Sex-Drugs-Rock n Roll was not just an American pastime but a way of life in Vientiane. As Bangkok boasted the first Go-Go Dancers Vientiane boasted Hippy Communes and Hippy culture as early as the mid-sixties. These Hippy student artists were not in Ventiane to protest the war, as stateside hippies did, these dropouts of society were here for the opium and marihuana. In Vientiane protesting the war was fruitless even if you were inclined to do so. The Secret Wars, the Laotian Civil War, Vietnam, the CIA, the invasion of Hanoi or China or France, pick one and you could protest to your hearts content. It was more advantageous to simply blend in and get high. Communes, nightclubs, and opium dens catered to an array of young Americans that found their way to this free love and drug paradise. Under the guise of art and culture many students from around the world joined Americans in a love and drugfest Vientiane.

Typical psychedelic decor for the sixties this commune was commonplace in Vientiane.

All of Southeast Asia was flooded with drugs of every kind. Heroin, Cocaine, Morphine, and Marijuana were all accessible and of the highest quality. This Opium Den was an acceptable social phenomenon and frequented by hippies and soldiers alike.

“The Third Eye” a nightclub with psychedelic decor was a popular scene in many clubs in Vientiane.

In the middle of this chaos we called Southeast Asia there will be eventually 40 countries involved in the Vietnam War, The Secret War, and the killings in Cambodia making it the most chaotic and confusing battlefield in the history of warfare. If you add a Hippy culture, opium dens, young lonely soldiers, and an abundance of drugs you have the makings of a serious problem.

Drugs were not only a civilian pastime but a war problem as we’ll. From 1968 to the end of the Vietnam War the Department of Defense estimated that 70 percent of U.S. servicemen used some sort of illegal drug. Cheap and available to most servicemen it was a distraction from the mundane life of war especially among combat soldiers.

It was called Firebase Jeannie and it offered little more than the rice paddies we saw on missions. On rare occasions we were allowed in camp when we were not out on search and destroy missions or setting up a six man night ambush. This camp was nothing more than dug out holes in the ground with metal half-pipes covered in sandbags but there was safety in numbers and we welcomed the change. Relaxing was not on the agenda so we grabbed a bite to eat and immediately went on guard duty. As luck would have it Peter and I were elected for the first shift. We had a bad reputation even by Delta’s standards so it was poor judgement asking us knowing we just came out of the field.

It was a typical Vietnam balmy night and the air was perfectly still. After an hour of nothing but looking at each other we relaxed. Being out in the bush countless days, pulling guard duty was the last thing we wanted and boredom set in fast. We decided to get high. Obtaining pot (marijuana) was not a problem, most of the men in our unit carried a bag. As we lit up our first joint a cloud of smoke hung in the night air above us like a comic strip character with bubble thoughts. The air was heavy so it remained still drawing the attention of the captain who now hunted us down. Reprimanding us and threatening to give us a Court Marshal (Army trial) he ranted and raved about legality as he flared his hands in the air.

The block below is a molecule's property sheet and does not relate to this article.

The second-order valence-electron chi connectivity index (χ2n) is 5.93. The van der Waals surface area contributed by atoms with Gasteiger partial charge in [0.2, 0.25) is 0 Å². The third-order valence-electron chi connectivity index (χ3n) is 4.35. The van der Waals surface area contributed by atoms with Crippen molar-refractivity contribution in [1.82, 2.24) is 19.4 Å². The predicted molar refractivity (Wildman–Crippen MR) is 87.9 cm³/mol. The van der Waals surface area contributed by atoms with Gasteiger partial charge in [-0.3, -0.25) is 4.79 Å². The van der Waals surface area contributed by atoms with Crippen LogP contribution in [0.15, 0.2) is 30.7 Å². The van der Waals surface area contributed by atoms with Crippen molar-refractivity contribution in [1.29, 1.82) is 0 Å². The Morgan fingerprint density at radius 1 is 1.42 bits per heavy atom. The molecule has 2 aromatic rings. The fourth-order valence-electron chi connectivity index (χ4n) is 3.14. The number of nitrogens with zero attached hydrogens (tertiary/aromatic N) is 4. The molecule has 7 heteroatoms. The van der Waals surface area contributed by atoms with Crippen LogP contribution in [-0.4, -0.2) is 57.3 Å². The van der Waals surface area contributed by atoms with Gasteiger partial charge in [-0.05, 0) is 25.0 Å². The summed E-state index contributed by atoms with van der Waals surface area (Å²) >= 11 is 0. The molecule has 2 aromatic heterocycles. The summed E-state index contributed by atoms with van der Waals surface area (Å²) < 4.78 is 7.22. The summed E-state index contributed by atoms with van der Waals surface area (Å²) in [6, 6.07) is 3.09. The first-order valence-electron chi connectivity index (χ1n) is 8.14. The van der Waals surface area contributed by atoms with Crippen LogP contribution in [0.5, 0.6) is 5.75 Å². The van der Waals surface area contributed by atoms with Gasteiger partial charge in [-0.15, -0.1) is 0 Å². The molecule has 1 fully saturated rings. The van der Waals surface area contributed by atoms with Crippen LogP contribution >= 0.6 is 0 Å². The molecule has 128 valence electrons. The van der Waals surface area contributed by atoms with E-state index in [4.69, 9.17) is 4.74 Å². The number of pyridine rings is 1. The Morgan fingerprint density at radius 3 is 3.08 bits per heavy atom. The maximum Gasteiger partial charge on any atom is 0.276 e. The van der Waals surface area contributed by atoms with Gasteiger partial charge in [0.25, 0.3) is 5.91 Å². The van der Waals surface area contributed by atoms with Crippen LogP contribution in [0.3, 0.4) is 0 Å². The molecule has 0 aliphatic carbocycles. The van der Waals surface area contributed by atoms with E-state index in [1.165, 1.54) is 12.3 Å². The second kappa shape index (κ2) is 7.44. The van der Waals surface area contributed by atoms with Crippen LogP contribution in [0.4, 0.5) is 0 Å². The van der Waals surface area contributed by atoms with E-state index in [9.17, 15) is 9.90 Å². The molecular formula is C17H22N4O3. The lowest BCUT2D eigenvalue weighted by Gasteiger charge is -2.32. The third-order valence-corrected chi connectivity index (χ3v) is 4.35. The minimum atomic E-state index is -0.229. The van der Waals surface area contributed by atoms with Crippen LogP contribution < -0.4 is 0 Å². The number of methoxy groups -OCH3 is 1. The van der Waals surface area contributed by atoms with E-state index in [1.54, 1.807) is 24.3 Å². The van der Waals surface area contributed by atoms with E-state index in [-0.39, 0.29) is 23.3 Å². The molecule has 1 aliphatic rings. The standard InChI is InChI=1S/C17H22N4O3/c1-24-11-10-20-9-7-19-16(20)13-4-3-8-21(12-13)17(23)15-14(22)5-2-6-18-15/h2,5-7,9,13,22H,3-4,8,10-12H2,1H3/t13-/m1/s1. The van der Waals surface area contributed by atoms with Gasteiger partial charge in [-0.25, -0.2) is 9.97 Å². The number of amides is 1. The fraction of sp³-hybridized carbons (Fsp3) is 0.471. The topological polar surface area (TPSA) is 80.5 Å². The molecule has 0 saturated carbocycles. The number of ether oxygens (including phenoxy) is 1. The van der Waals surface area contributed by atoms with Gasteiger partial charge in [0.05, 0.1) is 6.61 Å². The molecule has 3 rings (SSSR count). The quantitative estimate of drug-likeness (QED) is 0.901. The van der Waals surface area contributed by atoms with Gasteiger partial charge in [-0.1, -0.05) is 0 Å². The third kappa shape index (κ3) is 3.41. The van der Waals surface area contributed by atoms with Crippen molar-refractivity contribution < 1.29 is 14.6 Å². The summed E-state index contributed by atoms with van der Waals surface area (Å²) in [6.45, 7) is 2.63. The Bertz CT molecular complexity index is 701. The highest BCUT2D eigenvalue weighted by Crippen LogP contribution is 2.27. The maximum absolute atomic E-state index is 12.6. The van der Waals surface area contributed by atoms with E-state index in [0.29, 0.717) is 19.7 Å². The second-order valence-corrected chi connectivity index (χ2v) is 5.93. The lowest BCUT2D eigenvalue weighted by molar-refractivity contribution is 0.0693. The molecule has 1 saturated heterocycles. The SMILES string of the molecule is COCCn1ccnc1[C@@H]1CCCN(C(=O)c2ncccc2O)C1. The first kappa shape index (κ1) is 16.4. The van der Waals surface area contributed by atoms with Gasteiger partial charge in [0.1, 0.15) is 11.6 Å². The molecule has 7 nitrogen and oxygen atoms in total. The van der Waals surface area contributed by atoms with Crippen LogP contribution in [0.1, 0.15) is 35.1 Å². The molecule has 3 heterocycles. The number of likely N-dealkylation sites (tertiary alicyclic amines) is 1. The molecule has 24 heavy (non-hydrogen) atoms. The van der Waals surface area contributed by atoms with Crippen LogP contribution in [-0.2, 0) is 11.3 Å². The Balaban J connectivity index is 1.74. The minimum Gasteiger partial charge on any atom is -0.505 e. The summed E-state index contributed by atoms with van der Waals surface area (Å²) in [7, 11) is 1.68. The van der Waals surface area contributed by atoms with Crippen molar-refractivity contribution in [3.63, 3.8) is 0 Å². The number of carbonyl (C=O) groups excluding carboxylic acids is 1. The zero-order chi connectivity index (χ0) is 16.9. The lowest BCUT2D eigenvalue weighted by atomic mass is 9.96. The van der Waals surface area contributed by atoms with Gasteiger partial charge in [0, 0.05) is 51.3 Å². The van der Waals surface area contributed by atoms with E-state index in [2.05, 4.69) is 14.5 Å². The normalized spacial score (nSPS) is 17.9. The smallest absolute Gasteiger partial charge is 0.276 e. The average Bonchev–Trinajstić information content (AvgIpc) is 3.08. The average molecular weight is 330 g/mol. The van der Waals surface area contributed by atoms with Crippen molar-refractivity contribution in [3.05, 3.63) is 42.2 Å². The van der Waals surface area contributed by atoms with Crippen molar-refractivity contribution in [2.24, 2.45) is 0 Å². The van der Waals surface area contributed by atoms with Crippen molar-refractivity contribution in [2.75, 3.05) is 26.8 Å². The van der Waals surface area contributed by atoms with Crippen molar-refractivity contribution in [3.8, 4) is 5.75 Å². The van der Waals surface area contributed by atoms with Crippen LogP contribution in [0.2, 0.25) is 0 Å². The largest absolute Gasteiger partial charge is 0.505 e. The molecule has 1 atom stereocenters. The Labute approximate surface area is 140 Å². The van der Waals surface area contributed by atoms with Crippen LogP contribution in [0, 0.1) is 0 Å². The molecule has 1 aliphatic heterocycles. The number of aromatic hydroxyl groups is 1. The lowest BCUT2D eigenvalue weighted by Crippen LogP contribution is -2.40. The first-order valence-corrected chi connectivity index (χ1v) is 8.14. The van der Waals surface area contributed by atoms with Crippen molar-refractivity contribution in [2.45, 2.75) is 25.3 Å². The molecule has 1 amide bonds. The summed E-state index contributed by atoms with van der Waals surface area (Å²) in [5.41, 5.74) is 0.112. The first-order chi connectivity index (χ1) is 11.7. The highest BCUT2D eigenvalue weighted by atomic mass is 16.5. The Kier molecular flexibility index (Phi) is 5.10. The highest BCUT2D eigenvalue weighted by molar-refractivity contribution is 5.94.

We yes sired and no sired him as we put out the joint and promised to behave. Watcging him walk away into the darkness and out of sight we reignited our joint and began creating another bubble cloud. This time the cloud was even bigger and thicker as we tryed to see through it and keep an eye on the perimeter. Perhaps it was our lack of attention to detail but suddenly there he was again fighting his way through the cloud. He appeared to be yelling but the sound was distant and the level not so intense. He made his case once again and once again he vanished as quickly as he appeared.

He should have pulled guard duty himself because on his third visit he had spent almost as much time out there as we did. Having a change of heart about his approach he implored us to please stop siting the excuse that he himself would get into trouble. At that point the humor of the situation was clear, at least to us, so we began to make our case. We were in hell by any stretch of the imagination so what would be our punishment, perhaps you are going to send us home we asked? At that point he simply left us alone to carry on.

Most soldiers in my unit were 18 or 19 years old and living on the edge of disaster. Given the power of a gun and the training to kill on a moments notice was almost to much for young minds to understand. Speaking for myself, I had no fear of anything and the thought of being told what to do then threaghtened was not computing in my mind. Drugs in most cases were a distraction from the death and cheapness of life we called Vietnam.

Firebase Jeannie was little more than dug out holes and sandbag bunkers. Here I am cooking dinner in an old can I found with my Bowie knife, probably powered eggs and canned hot dogs.

Sometimes I had my boots on for a week or more in water and mud so you can imagine how good it felt to air out my feet. Posing with a grenade launcher I am standing in front of the bunker we pulled guard duty on. I had this jacket specially made to carry two dozen grenades. Add the flak jacket, helmet, food, munitions and M-16 to a one hundred degree day and it was a heavy load to carry.

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